Oil prices have never recovered to 1864 levels (in constant $US). Nevertheless, yearly – monthly – daily – hourly oil price fluctuations make a great deal of difference to various people and organisations.
Sure, it matters to you when you pull up to the pump, whether you pay $5 / gallon or $3.50 a gallon. But for many countries of the world, oil prices are a matter of survival.
National governments that finance their budgets on oil & gas income, for example, care deeply about oil price fluctuations. If oil prices do not stay above “fiscal breakeven levels,” the government will either have to run at a deficit (borrow money), or cut spending projects (or graft). None of these options are appealing to oil states, which are invariably corrupt from top to bottom.
Fiscal breakeven oil prices for corrupt states such as Venezuela, Iran, Russia, Saudi Arabia, and Bahrain, for example, are above $100 bbl. This puts a significant damper on economic expectations for these scumbag rulers for as long as oil prices stay well below fiscal breakeven. How long will these miscreant states be expected to suffer such indignities?
Oil now seems to be caught in a narrow range. International benchmark Brent crude fell back below $48 yesterday. Hedge funds and other investors are broadly betting the worst of the oversupply is priced in and that oil prices will not return to the lows of $42 seen in August.
But $50 seems to be a tough ceiling to crack and most analysts are predicting prices will be rooted near this level well into next year. __ http://www.theweek.co.uk/oil-price/60838/oil-price-predictions-choppy-and-sideways
… the inherent weakness still persists in the oil market and unless we see green shoots of recovery in the European economies as well as China crude prices will be under pressure. The downside for WTI crude (CMP: $45/bbl) prices can be seen till the extent of $38 while Brent oil (CMP: $48/bbl) downside can be seen to the extent of $40 per barrel.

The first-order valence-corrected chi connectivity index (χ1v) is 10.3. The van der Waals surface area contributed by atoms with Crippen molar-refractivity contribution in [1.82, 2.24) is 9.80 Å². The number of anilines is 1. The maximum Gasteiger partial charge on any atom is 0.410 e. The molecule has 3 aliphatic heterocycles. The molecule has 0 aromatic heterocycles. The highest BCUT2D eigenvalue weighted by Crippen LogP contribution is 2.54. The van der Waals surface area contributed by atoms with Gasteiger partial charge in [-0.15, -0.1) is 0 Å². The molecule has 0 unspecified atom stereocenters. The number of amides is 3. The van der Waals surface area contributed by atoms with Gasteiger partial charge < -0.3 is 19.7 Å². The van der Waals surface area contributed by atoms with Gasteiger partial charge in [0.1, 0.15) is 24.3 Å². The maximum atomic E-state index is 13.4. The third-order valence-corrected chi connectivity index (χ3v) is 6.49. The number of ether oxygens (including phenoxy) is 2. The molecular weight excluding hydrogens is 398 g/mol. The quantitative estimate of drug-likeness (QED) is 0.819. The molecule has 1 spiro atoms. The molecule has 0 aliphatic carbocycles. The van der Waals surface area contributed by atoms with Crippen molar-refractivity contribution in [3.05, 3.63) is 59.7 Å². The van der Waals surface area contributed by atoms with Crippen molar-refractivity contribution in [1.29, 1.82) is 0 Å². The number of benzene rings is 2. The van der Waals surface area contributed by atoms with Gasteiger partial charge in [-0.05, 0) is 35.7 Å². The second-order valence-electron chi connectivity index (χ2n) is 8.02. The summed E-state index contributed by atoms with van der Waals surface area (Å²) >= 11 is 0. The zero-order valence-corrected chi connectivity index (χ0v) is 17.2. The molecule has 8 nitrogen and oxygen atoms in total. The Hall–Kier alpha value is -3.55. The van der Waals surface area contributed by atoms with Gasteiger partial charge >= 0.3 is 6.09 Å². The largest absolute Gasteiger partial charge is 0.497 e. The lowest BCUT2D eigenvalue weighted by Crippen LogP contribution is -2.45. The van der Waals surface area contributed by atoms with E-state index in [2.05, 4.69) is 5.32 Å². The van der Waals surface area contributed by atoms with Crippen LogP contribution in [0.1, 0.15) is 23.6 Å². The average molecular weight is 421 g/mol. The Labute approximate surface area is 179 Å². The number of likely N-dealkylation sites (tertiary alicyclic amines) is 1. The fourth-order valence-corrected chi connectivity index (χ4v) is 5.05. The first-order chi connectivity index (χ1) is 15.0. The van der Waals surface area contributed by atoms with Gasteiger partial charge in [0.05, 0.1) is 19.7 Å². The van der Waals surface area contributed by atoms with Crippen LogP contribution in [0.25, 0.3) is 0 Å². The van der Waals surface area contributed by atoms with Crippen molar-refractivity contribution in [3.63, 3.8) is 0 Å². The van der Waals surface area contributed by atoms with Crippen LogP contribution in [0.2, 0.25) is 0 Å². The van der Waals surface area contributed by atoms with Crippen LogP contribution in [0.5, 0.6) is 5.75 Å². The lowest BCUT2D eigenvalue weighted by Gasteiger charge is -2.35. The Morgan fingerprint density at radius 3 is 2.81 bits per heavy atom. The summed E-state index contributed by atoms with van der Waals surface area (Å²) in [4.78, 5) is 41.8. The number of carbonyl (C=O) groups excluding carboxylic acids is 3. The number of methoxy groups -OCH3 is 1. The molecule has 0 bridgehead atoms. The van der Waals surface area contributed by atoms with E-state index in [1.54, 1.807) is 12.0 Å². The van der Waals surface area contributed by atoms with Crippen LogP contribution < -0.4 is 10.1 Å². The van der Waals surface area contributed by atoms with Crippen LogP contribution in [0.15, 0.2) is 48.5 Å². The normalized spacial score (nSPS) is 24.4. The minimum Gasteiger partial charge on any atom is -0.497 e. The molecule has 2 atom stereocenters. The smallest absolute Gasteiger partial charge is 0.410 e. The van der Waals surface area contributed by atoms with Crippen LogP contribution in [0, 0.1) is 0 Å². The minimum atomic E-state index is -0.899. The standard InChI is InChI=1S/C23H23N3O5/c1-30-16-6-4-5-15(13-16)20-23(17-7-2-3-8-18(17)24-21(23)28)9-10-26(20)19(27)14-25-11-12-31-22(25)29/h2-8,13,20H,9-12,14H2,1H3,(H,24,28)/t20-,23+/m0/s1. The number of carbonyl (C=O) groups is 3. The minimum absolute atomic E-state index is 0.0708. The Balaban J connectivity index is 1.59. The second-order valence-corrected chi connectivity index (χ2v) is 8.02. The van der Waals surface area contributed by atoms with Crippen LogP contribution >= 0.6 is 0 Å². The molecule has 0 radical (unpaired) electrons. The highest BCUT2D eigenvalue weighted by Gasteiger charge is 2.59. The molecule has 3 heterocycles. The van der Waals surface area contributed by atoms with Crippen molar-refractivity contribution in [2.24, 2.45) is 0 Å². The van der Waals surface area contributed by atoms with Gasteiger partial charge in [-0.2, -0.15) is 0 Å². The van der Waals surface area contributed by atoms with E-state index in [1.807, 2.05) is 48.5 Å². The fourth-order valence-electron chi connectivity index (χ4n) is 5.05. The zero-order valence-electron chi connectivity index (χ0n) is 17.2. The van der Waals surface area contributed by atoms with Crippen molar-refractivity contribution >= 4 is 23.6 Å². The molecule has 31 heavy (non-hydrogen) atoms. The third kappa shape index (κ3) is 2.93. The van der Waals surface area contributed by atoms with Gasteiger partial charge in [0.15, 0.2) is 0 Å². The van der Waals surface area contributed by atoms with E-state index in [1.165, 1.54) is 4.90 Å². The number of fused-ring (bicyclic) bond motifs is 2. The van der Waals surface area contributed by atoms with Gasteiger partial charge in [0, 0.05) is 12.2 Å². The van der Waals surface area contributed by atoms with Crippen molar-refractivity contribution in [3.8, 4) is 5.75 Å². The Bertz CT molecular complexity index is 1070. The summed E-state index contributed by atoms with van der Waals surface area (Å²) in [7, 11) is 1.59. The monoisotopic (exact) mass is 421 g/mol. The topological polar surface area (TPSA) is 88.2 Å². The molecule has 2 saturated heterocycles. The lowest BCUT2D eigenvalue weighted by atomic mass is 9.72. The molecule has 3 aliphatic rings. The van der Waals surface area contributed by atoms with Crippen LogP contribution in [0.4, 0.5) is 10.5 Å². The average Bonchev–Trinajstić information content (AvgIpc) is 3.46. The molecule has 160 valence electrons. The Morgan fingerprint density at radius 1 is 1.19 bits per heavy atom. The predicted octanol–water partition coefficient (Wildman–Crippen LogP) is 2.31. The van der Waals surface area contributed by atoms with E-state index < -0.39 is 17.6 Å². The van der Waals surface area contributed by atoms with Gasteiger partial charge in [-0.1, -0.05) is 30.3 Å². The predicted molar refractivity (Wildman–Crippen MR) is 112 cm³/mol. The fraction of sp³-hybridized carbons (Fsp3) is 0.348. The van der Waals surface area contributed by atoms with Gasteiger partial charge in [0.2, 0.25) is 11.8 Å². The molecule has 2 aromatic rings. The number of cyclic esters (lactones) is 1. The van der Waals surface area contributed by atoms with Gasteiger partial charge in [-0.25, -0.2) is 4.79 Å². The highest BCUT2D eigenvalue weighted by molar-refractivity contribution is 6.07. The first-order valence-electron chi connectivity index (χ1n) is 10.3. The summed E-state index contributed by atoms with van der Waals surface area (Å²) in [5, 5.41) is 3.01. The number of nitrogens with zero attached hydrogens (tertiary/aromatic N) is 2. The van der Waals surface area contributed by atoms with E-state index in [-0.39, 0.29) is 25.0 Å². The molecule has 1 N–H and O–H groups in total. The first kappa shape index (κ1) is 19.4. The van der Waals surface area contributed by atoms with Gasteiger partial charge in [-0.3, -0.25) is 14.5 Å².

More on how sustained low oil prices may impact Russia in particular:
Moscow is being backed into a corner. As we wrote this summer, Russia is particularly vulnerable to new competition from Iran, as both countries will be attempting to sell the same variety of heavy, sulfurous crude in Europe.
And for Putin, that has to be the most terrifying aspect of all of this: that it looks like things are going to get worse before they get better. It’s hard to imagine demand spiking high enough to send prices back above $100 per barrel, especially with China’s weakened economy. And on the supply side of things, OPEC is still resisting calls to cut production even while American shale producers are finding ways to keep output up on slimmer margins. This is Russia’s new reality, and it’s not a pretty sight.
Russia is in the middle of a very expensive military renovation and rebuild. Its troops are involved in armed conflicts in Georgia, Ukraine, Syria, Moldova, and elsewhere in Eastern Europe and Asia. Russia’s infrastructure is rapidly degrading — from health care to transportation to oil pipelines to heavy industry. This is not a good time for Russia to be backed into a fiscal corner.
Other corrupt oil states — such as Iran, Venezuela, Saudi Arabia, Iraq, etc. — have similar problems of corruption and over-leveraging in multiple ways.